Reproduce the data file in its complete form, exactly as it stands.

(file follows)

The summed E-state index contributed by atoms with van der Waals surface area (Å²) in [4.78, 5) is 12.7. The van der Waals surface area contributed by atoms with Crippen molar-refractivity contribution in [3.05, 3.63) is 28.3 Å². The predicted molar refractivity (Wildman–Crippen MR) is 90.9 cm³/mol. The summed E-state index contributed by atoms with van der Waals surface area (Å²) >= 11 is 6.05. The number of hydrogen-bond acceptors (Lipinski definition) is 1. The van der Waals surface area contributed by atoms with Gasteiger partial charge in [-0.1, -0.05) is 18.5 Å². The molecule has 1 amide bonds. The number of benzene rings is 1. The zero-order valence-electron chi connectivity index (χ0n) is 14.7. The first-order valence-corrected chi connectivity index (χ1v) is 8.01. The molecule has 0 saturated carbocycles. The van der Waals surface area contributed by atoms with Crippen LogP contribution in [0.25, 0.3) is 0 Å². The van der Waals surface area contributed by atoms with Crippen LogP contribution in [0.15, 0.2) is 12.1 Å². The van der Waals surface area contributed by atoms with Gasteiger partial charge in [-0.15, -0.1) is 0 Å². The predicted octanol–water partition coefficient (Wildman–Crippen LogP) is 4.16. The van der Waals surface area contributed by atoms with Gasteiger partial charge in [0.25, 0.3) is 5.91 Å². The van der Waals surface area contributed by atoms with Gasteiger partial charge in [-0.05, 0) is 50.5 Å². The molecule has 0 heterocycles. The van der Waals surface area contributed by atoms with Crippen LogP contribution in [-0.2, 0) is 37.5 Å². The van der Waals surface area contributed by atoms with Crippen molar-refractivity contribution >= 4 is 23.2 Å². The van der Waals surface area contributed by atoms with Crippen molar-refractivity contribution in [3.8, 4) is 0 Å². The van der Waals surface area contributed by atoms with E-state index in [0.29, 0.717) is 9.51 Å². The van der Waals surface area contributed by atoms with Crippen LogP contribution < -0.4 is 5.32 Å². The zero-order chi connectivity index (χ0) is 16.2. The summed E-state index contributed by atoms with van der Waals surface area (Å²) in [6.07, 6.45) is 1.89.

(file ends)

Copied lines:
The summed E-state index contributed by atoms with van der Waals surface area (Å²) in [4.78, 5) is 12.7. The van der Waals surface area contributed by atoms with Crippen molar-refractivity contribution in [3.05, 3.63) is 28.3 Å². The predicted molar refractivity (Wildman–Crippen MR) is 90.9 cm³/mol. The summed E-state index contributed by atoms with van der Waals surface area (Å²) >= 11 is 6.05. The number of hydrogen-bond acceptors (Lipinski definition) is 1. The van der Waals surface area contributed by atoms with Gasteiger partial charge in [-0.1, -0.05) is 18.5 Å². The molecule has 1 amide bonds. The number of benzene rings is 1. The zero-order valence-electron chi connectivity index (χ0n) is 14.7. The first-order valence-corrected chi connectivity index (χ1v) is 8.01. The molecule has 0 saturated carbocycles. The van der Waals surface area contributed by atoms with Crippen LogP contribution in [0.25, 0.3) is 0 Å². The van der Waals surface area contributed by atoms with Crippen LogP contribution in [0.15, 0.2) is 12.1 Å². The van der Waals surface area contributed by atoms with Gasteiger partial charge in [-0.15, -0.1) is 0 Å². The predicted octanol–water partition coefficient (Wildman–Crippen LogP) is 4.16. The van der Waals surface area contributed by atoms with Gasteiger partial charge in [0.25, 0.3) is 5.91 Å². The van der Waals surface area contributed by atoms with Gasteiger partial charge in [-0.05, 0) is 50.5 Å². The molecule has 0 heterocycles. The van der Waals surface area contributed by atoms with Crippen LogP contribution in [-0.2, 0) is 37.5 Å². The van der Waals surface area contributed by atoms with Crippen molar-refractivity contribution >= 4 is 23.2 Å². The van der Waals surface area contributed by atoms with Crippen molar-refractivity contribution in [3.8, 4) is 0 Å². The van der Waals surface area contributed by atoms with E-state index in [0.29, 0.717) is 9.51 Å². The van der Waals surface area contributed by atoms with Crippen LogP contribution < -0.4 is 5.32 Å². The zero-order chi connectivity index (χ0) is 16.2. The summed E-state index contributed by atoms with van der Waals surface area (Å²) in [6.07, 6.45) is 1.89.